contraceptives for three months decreased the risk. The protective effect of oral
contraceptives is to reduce the relative risk to 0.6 or to decrease the incidence of disease
by 40%. There is a decreased risk as high as 40% for women who have had four or
more children as compared to nulliparous women. There is an increase in the incidence
of ovarian cancer among nulliparous women and a decrease with increasing parity. The
"incessant ovulation theory" proposes that continuous ovulation causes repeated trauma
to the ovary leading to the development of ovarian cancer. Incidentally, having two or
more abortions compared to never having had an abortion decreases one's risk of
developing ovarian cancer by 30% (Coppleson, 25-28).
It is commonly accepted that cancer results from a series of genetic alterations that
disrupt normal cellular growth and differentiation. It has been proposed that genetic
changes causing cancer occur in two categories of normal cellular genes, proto-
oncogenes and tumor suppressor genes. Genetic changes in proto-oncogenes facilitate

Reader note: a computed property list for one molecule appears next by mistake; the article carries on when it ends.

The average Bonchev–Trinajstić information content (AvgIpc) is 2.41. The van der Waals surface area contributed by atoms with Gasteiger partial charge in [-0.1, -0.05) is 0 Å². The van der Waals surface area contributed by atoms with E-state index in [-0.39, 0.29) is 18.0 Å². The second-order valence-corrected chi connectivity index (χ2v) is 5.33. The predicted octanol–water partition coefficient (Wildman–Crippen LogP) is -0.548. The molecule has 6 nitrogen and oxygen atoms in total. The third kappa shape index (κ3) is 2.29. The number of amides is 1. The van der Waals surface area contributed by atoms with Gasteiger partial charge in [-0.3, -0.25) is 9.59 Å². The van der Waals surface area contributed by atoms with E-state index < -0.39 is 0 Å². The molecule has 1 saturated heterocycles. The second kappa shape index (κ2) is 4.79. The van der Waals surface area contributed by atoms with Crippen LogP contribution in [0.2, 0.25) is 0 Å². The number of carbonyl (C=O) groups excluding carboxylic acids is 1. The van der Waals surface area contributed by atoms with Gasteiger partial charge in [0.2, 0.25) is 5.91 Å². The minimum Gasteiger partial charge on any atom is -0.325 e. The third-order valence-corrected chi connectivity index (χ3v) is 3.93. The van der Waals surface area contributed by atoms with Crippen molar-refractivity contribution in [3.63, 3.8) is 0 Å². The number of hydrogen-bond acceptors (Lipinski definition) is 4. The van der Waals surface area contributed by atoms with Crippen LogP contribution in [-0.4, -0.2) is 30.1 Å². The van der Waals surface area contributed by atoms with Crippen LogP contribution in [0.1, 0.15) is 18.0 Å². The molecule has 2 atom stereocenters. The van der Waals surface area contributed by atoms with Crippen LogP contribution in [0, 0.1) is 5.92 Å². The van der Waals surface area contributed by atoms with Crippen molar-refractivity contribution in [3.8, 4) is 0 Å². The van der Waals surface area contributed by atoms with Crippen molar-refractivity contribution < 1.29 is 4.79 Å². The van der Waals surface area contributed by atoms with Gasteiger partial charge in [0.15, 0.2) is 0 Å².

the transformation of a normal cell to a malignant cell by production of an altered or
overexpressed gene product. Such genetic changes include mutation, translocation, or
amplification of proto-oncogenes Tumor suppressor genes are proposed to prevent
cancer. Inactivation or loss of these genes contributes to development of cancer by the
lack of a functional gene product. This may require mutations in both alleles of a tumor
suppressor gene. These genes function as regulatory inhibitors of cell proliferation, such
as a DNA transcription factor, or a cell adhesion molecule. Loss of these functions
could result in abnormal cell division or gene expression, or increased ability of cells in
tissues to detach. Cancer such as OCCA most likely results from the dynamic interaction
of several genetically altered proto-oncogenes and tumor suppressor genes (Piver, 64-
Until recently, there was little evidence that the origin of ovarian was genetic. Before
1970, familial ovarian cancer had been reported in only five families. A familial cancer
registry was established at Roswell Park Cancer Institute in 1981 to document the